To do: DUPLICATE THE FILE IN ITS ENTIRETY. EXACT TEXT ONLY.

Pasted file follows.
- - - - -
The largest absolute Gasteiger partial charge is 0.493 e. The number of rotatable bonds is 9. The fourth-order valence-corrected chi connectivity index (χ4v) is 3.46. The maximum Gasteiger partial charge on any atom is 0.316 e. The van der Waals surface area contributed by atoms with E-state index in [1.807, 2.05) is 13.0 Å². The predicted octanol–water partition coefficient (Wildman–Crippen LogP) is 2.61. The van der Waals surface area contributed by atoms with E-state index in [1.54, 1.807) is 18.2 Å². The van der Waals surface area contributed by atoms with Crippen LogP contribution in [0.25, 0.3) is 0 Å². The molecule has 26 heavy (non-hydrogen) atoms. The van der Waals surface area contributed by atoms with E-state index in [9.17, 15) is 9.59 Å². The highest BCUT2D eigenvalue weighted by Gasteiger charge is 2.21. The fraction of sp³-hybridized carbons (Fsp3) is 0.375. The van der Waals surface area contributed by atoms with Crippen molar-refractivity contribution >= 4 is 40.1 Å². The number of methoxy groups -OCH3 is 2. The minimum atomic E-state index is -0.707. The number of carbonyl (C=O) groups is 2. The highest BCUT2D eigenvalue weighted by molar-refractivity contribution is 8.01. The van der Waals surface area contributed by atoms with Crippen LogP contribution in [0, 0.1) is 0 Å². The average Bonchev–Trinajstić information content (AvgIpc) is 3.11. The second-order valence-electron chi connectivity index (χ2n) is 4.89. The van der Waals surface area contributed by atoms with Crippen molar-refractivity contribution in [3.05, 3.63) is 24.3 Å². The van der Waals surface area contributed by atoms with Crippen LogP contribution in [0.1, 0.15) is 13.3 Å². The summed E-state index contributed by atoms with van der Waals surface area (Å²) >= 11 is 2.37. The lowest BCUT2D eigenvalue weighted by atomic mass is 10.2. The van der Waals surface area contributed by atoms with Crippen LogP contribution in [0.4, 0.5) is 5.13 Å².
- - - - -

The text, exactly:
The largest absolute Gasteiger partial charge is 0.493 e. The number of rotatable bonds is 9. The fourth-order valence-corrected chi connectivity index (χ4v) is 3.46. The maximum Gasteiger partial charge on any atom is 0.316 e. The van der Waals surface area contributed by atoms with E-state index in [1.807, 2.05) is 13.0 Å². The predicted octanol–water partition coefficient (Wildman–Crippen LogP) is 2.61. The van der Waals surface area contributed by atoms with E-state index in [1.54, 1.807) is 18.2 Å². The van der Waals surface area contributed by atoms with Crippen LogP contribution in [0.25, 0.3) is 0 Å². The molecule has 26 heavy (non-hydrogen) atoms. The van der Waals surface area contributed by atoms with E-state index in [9.17, 15) is 9.59 Å². The highest BCUT2D eigenvalue weighted by Gasteiger charge is 2.21. The fraction of sp³-hybridized carbons (Fsp3) is 0.375. The van der Waals surface area contributed by atoms with Crippen molar-refractivity contribution >= 4 is 40.1 Å². The number of methoxy groups -OCH3 is 2. The minimum atomic E-state index is -0.707. The number of carbonyl (C=O) groups is 2. The highest BCUT2D eigenvalue weighted by molar-refractivity contribution is 8.01. The van der Waals surface area contributed by atoms with Crippen LogP contribution in [0, 0.1) is 0 Å². The average Bonchev–Trinajstić information content (AvgIpc) is 3.11. The second-order valence-electron chi connectivity index (χ2n) is 4.89. The van der Waals surface area contributed by atoms with Crippen molar-refractivity contribution in [3.05, 3.63) is 24.3 Å². The van der Waals surface area contributed by atoms with Crippen LogP contribution in [0.1, 0.15) is 13.3 Å². The summed E-state index contributed by atoms with van der Waals surface area (Å²) >= 11 is 2.37. The lowest BCUT2D eigenvalue weighted by atomic mass is 10.2. The van der Waals surface area contributed by atoms with Crippen LogP contribution in [0.4, 0.5) is 5.13 Å².